Canadian Wartime Propaganda
Second World War Wartime Photo
John Grierson (right), National Film Board (NFB) Commissioner, and Harry Mayerovitch, director of the Wartime Information Board's (WIB) Graphic Arts Division, examine posters in 1944. Grierson, who also for a time headed the WIB, believed in the capacity of documentary film, a phrase he coined, to bridge the information gap between governments and those they led. At the WIB, he also pioneered the use of public opinion polling for government purposes.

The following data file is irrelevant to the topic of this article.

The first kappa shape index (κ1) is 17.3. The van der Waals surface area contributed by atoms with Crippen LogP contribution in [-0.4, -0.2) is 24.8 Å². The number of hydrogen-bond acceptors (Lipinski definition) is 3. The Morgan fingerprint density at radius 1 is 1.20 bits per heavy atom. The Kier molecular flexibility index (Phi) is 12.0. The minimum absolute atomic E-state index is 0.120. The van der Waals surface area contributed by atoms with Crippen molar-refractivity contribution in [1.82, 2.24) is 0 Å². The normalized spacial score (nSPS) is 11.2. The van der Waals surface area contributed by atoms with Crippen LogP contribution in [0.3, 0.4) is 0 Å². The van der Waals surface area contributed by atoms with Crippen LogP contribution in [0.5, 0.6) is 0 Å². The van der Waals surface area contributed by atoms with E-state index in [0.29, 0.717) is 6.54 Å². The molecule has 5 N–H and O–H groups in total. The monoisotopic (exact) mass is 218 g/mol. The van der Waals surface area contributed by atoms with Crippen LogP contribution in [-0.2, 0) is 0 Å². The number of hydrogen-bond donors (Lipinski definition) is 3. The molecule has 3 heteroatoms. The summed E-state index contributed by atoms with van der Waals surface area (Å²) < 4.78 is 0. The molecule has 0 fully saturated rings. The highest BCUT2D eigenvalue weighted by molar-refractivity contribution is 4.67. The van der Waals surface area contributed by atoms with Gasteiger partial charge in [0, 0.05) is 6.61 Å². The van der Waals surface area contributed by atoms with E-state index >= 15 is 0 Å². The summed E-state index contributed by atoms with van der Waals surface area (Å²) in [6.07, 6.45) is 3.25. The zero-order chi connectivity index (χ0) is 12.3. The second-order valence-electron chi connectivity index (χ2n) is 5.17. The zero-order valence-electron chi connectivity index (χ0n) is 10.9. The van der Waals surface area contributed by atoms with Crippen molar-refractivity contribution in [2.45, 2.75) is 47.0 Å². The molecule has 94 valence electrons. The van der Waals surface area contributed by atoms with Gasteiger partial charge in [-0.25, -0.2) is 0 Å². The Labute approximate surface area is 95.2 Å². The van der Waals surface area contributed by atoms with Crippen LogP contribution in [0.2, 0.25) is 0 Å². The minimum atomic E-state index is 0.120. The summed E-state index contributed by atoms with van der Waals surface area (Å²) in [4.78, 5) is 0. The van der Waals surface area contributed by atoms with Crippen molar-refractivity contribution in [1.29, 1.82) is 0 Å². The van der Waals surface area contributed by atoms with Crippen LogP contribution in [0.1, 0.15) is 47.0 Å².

The NFB fell upon hard times at war's end when Igor Gouzenko, a cipher clerk at the Soviet embassy, defected to Canada and implicated one of Grierson's past secretaries as a spy. Films and posters produced during and immediately after the war in support of Canada's Soviet ally, sometimes by employees with avowed Communist sympathies, now raised fears that the NFB was an organ of Soviet propaganda in the fast-emerging Cold War. The NFB survived the ensuing investigation, barely, but several of its employees did not. Grierson had resigned for unrelated reasons before the crisis broke.
© National Film Board